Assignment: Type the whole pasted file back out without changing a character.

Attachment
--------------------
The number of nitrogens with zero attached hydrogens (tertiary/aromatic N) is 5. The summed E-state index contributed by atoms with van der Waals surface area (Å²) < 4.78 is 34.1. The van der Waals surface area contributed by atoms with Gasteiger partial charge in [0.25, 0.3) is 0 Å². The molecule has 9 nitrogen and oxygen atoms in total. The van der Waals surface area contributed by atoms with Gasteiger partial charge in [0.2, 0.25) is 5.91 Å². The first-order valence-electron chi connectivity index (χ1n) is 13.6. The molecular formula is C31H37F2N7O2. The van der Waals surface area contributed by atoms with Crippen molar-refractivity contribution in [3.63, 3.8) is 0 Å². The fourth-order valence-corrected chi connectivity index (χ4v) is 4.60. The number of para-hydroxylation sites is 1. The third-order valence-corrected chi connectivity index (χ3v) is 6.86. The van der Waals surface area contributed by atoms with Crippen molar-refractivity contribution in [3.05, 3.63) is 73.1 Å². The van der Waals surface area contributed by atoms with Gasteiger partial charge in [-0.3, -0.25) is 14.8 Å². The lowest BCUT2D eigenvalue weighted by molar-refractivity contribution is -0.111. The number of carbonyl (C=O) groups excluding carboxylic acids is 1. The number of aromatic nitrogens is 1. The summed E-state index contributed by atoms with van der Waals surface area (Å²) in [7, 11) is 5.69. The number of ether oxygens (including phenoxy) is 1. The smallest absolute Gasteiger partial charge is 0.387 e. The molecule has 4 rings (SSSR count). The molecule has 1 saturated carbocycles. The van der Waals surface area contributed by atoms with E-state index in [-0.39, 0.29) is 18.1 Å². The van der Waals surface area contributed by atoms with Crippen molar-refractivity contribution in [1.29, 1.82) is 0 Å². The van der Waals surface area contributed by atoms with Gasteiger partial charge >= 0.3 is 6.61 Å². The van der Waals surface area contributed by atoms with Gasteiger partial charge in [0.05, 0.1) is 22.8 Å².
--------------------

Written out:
The number of nitrogens with zero attached hydrogens (tertiary/aromatic N) is 5. The summed E-state index contributed by atoms with van der Waals surface area (Å²) < 4.78 is 34.1. The van der Waals surface area contributed by atoms with Gasteiger partial charge in [0.25, 0.3) is 0 Å². The molecule has 9 nitrogen and oxygen atoms in total. The van der Waals surface area contributed by atoms with Gasteiger partial charge in [0.2, 0.25) is 5.91 Å². The first-order valence-electron chi connectivity index (χ1n) is 13.6. The molecular formula is C31H37F2N7O2. The van der Waals surface area contributed by atoms with Crippen molar-refractivity contribution in [3.63, 3.8) is 0 Å². The fourth-order valence-corrected chi connectivity index (χ4v) is 4.60. The number of para-hydroxylation sites is 1. The third-order valence-corrected chi connectivity index (χ3v) is 6.86. The van der Waals surface area contributed by atoms with Crippen molar-refractivity contribution in [3.05, 3.63) is 73.1 Å². The van der Waals surface area contributed by atoms with Gasteiger partial charge in [-0.3, -0.25) is 14.8 Å². The lowest BCUT2D eigenvalue weighted by molar-refractivity contribution is -0.111. The number of carbonyl (C=O) groups excluding carboxylic acids is 1. The number of aromatic nitrogens is 1. The summed E-state index contributed by atoms with van der Waals surface area (Å²) in [7, 11) is 5.69. The number of ether oxygens (including phenoxy) is 1. The smallest absolute Gasteiger partial charge is 0.387 e. The molecule has 4 rings (SSSR count). The molecule has 1 saturated carbocycles. The van der Waals surface area contributed by atoms with E-state index in [-0.39, 0.29) is 18.1 Å². The van der Waals surface area contributed by atoms with Crippen molar-refractivity contribution in [1.29, 1.82) is 0 Å². The van der Waals surface area contributed by atoms with Gasteiger partial charge >= 0.3 is 6.61 Å². The van der Waals surface area contributed by atoms with Gasteiger partial charge in [0.05, 0.1) is 22.8 Å².